Zolgensma (onasemnogene abeparvovec-xioi), the newly approved gene therapy to treat SMA in infants and children under 2 years old, works by delivering directly to motor neurons a healthy copy of the SMN1 gene that is damaged by mutations in these patients and unable to make an essential protein.
Carried on a virus engineered to be harmless — an adeno-associated virus subtype known as AAV9 — that is infused into the bloodstream or injected into the spinal canal, the therapy enters the central nervous system to deliver a working gene to those specialized motor nerve cells that control muscle contraction.
An adeno-associated virus, or AAV, was chosen due to its ability to cross blood vessels and get into muscles. The specific type used, AAV9, came out of preclinical work that showed it targeted brain and spinal cord cells “at unprecedented levels, in ways we had never seen before,” Brian Kaspar, chief scientific officer at AveXis, said in a February interview with SMA News Today.
Motor neurons are primarily found in the spinal cord and the brainstem, which is connected to the spinal cord, and depend on the SMN protein produced by SMN1 for their health and survival. They send signals from across the central nervous system that tell skeletal muscles to contract, or tense, making voluntary movement possible.
Zolgensma “has the ability to produce either normal or even greater-than-normal levels of the SMN1 gene that is so required for all of these patients” Kaspar said, and to do so “immediately and continuously.”
Its continuously working nature is a reason why the therapy is considered by its developers to be a one-time treatment, especially in patients treated at diagnosis or in early disease stages. Their thinking is supported by data from a Phase 1 study (NCT02122952) that opened in 2014 and has seen not one of its 15 type 1 patients, treated as infants, need a second intravenous injection since, some for up to five years.
The combination of effectiveness and durability is also why Novartis, with AveXis, is testing Zolgensma in other types of SMA, with a variety of clinical trials underway or planned.
Studies now in progress are:
- the STR1VE Phase 3 study (NCT03306277) of intravenous delivery in type 1 infants up to 6 months old; it’s fully enrolled and its data also influenced the FDA’s approval decision.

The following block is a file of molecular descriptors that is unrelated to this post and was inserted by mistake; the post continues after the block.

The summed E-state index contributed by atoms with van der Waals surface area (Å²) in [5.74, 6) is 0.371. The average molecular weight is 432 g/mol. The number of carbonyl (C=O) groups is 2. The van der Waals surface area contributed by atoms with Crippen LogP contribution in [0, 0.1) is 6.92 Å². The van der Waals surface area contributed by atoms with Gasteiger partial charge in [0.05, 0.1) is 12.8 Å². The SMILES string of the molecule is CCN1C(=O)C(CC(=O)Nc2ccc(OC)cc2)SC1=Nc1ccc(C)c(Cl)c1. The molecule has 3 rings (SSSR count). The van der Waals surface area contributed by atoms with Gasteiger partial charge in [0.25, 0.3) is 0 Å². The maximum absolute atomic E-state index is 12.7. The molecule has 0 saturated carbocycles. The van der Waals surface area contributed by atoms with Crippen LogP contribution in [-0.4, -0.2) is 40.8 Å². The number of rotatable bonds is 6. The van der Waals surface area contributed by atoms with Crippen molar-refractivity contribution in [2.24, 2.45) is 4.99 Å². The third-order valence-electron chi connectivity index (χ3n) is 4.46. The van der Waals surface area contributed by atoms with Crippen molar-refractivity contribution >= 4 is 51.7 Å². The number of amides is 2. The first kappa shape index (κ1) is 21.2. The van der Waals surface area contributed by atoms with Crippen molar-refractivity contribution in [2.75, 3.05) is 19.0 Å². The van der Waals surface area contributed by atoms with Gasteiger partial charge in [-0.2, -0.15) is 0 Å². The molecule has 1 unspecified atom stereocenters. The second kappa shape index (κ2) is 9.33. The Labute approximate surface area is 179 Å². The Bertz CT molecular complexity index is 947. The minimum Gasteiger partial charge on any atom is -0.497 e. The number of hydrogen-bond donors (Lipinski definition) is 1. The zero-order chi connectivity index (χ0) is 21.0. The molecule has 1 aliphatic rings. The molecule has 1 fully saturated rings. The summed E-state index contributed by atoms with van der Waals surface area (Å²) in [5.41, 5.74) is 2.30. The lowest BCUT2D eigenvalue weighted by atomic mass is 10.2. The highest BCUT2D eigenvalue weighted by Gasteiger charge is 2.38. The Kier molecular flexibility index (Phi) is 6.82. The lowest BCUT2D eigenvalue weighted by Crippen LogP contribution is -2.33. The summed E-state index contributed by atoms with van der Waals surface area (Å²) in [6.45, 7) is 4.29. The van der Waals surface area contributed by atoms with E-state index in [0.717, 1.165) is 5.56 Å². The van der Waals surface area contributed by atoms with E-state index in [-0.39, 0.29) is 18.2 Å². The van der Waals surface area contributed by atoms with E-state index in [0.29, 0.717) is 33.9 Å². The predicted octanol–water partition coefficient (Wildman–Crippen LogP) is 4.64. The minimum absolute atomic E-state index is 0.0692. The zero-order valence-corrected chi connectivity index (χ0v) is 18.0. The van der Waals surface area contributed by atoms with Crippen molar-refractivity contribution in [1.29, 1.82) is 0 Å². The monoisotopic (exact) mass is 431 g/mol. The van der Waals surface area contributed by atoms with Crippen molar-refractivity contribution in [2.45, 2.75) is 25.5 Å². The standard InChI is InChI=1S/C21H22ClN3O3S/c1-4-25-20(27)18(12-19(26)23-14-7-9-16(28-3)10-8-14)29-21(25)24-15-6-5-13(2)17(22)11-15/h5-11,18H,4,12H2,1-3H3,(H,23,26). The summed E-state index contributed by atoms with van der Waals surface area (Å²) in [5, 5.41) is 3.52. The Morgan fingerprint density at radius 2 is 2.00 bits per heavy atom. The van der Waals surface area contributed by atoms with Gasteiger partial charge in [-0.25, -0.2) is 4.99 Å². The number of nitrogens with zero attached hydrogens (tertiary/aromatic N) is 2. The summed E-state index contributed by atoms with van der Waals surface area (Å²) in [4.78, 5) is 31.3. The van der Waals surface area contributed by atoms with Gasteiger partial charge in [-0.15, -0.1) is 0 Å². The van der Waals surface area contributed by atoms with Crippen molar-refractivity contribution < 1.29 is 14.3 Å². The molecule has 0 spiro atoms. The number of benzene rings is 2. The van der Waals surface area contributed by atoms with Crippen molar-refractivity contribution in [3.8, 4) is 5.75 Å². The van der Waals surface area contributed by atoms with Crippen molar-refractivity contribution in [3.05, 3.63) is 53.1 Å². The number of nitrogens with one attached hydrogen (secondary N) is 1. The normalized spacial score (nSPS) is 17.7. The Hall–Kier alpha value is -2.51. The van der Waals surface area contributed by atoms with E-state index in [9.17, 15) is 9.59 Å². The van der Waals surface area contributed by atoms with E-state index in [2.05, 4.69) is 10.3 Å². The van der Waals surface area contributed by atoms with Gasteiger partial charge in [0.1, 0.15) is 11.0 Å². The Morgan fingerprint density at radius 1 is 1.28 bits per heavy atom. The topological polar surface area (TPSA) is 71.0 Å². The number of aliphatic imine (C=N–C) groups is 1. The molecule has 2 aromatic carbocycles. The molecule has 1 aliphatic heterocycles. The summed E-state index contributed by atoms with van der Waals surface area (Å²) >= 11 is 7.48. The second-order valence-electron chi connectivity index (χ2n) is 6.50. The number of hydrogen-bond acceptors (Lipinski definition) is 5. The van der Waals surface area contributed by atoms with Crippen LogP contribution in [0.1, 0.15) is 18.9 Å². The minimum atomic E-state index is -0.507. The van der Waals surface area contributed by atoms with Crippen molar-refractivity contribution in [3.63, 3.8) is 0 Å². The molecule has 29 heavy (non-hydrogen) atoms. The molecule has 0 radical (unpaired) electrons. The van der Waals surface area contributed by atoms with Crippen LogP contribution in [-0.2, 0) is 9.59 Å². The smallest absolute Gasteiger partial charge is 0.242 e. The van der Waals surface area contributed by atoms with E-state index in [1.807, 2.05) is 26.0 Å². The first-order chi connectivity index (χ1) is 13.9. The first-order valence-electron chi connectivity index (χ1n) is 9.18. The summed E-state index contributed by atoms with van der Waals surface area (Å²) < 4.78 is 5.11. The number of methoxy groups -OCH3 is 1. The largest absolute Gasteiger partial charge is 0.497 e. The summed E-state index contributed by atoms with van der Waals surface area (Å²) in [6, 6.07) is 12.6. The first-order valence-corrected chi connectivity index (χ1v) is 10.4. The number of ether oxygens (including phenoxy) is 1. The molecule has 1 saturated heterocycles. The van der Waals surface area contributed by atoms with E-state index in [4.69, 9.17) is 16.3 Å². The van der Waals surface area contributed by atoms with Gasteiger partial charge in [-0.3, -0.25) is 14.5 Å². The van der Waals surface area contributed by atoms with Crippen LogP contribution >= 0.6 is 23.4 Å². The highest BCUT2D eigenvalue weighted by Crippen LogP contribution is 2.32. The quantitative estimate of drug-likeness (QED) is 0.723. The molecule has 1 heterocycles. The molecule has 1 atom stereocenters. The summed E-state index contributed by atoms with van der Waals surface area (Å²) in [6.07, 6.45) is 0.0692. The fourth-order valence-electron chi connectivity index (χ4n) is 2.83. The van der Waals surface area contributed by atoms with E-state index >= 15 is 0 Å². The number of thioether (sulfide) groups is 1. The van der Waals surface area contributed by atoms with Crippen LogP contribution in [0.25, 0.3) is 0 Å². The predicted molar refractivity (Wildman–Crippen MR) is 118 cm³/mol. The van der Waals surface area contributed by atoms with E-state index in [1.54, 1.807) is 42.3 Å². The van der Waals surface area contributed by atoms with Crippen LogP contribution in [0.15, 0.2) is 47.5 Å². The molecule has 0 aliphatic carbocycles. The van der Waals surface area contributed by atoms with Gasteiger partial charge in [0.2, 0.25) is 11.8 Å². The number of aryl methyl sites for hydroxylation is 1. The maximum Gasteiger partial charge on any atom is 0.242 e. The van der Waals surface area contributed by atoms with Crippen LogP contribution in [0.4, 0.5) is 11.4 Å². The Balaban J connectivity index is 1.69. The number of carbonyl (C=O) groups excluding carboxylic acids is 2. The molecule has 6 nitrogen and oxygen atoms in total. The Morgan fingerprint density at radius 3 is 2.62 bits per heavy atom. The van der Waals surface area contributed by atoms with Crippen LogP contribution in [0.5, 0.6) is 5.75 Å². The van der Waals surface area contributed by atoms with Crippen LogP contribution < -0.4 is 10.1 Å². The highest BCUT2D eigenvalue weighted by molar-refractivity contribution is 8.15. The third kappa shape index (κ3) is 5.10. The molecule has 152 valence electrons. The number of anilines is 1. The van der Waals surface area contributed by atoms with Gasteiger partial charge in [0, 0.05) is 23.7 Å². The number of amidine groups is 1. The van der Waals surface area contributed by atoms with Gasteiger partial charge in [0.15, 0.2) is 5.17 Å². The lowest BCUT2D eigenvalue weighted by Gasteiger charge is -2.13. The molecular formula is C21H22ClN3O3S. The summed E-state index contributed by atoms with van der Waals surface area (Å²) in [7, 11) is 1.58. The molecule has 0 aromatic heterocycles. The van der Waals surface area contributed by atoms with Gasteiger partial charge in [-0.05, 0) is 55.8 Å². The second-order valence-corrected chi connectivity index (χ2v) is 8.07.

- STR1VE-EU (NCT03461289), the Phase 3 European equivalent of STR1VE that is now enrolling infants up to 6 months old at sites across the continent.
- the soon-to-open Phase 3 STRIVE-AP trial (NCT03837184), an equivalent study in three Asian Pacific countries; enrollment information is available here.
- the SPR1NT Phase 3 study (NCT03505099) in 44 pre-symptomatic infants, up to 6 weeks old, with multiple SMN2 copies, that is recruiting across the U.S. and elsewhere.
- the Phase 1 STRONG trial (NCT03381729) in SMA type 2 children, 6 months to 5 years old and able to sit independently for 10 or more seconds; it’s now enrolling patients at its U.S. sites. This study will administer Zolgensma using intrathecal (spinal cord) injection.
A separate trial for SMA patients with types 1 to 3 and up to 18 years old, called REACH, is reported to be planned for patients not eligible for these studies. When it gets underway, it too will use intrathecal injection to administer Zolgensma.
All ongoing trials are open-label, meaning there is no placebo group and all enrolled are treated.
STRONG uses a single intrathecal (IT) injection because its developers consider this more targeted route preferable for older patients, while systemic IV infusions are thought better in treating infants. IT administration also enables a lower viral dose, lessening the risk of an immune response against the AAV9 vector.
As of April 24, 151 patients have been treated with Zolgensma across SMA types 1 and 2, Novartis and AveXis reported in a recent investor update. Each is now part of the “largest single treatment population for any gene therapy that’s been investigated so far in the world,” David Lennon, AveXis president, said in an earlier update.